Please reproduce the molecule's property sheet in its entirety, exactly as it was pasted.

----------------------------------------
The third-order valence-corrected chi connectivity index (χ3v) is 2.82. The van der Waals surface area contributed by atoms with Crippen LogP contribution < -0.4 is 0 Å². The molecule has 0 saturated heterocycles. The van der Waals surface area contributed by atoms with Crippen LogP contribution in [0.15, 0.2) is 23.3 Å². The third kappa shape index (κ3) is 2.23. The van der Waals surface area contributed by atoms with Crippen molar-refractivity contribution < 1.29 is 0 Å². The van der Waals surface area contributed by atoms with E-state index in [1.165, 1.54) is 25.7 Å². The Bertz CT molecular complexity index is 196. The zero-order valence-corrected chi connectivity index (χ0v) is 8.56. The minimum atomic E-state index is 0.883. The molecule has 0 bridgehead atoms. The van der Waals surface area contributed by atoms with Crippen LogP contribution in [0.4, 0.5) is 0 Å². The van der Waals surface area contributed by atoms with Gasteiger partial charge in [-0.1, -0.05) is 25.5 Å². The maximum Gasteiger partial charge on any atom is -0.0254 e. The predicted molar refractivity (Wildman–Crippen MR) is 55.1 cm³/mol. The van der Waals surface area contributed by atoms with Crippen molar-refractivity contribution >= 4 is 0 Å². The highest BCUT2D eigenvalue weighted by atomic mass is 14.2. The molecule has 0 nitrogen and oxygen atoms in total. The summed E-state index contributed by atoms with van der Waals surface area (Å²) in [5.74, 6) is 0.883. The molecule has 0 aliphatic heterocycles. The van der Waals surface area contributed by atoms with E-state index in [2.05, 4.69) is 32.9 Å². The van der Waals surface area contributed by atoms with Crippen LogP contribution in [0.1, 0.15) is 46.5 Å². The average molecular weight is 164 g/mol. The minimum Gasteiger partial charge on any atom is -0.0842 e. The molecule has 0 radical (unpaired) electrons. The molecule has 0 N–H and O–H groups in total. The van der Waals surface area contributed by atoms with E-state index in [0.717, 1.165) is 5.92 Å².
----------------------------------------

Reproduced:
The third-order valence-corrected chi connectivity index (χ3v) is 2.82. The van der Waals surface area contributed by atoms with Crippen LogP contribution < -0.4 is 0 Å². The molecule has 0 saturated heterocycles. The van der Waals surface area contributed by atoms with Crippen LogP contribution in [0.15, 0.2) is 23.3 Å². The third kappa shape index (κ3) is 2.23. The van der Waals surface area contributed by atoms with Crippen molar-refractivity contribution < 1.29 is 0 Å². The van der Waals surface area contributed by atoms with E-state index in [1.165, 1.54) is 25.7 Å². The Bertz CT molecular complexity index is 196. The zero-order valence-corrected chi connectivity index (χ0v) is 8.56. The minimum atomic E-state index is 0.883. The molecule has 0 bridgehead atoms. The van der Waals surface area contributed by atoms with Crippen LogP contribution in [0.4, 0.5) is 0 Å². The van der Waals surface area contributed by atoms with Gasteiger partial charge in [-0.1, -0.05) is 25.5 Å². The maximum Gasteiger partial charge on any atom is -0.0254 e. The predicted molar refractivity (Wildman–Crippen MR) is 55.1 cm³/mol. The van der Waals surface area contributed by atoms with Crippen molar-refractivity contribution >= 4 is 0 Å². The highest BCUT2D eigenvalue weighted by atomic mass is 14.2. The molecule has 0 nitrogen and oxygen atoms in total. The summed E-state index contributed by atoms with van der Waals surface area (Å²) in [5.74, 6) is 0.883. The molecule has 0 aliphatic heterocycles. The van der Waals surface area contributed by atoms with E-state index in [2.05, 4.69) is 32.9 Å². The van der Waals surface area contributed by atoms with Crippen LogP contribution in [0.1, 0.15) is 46.5 Å². The average molecular weight is 164 g/mol. The minimum Gasteiger partial charge on any atom is -0.0842 e. The molecule has 0 radical (unpaired) electrons. The molecule has 0 N–H and O–H groups in total. The van der Waals surface area contributed by atoms with E-state index in [0.717, 1.165) is 5.92 Å².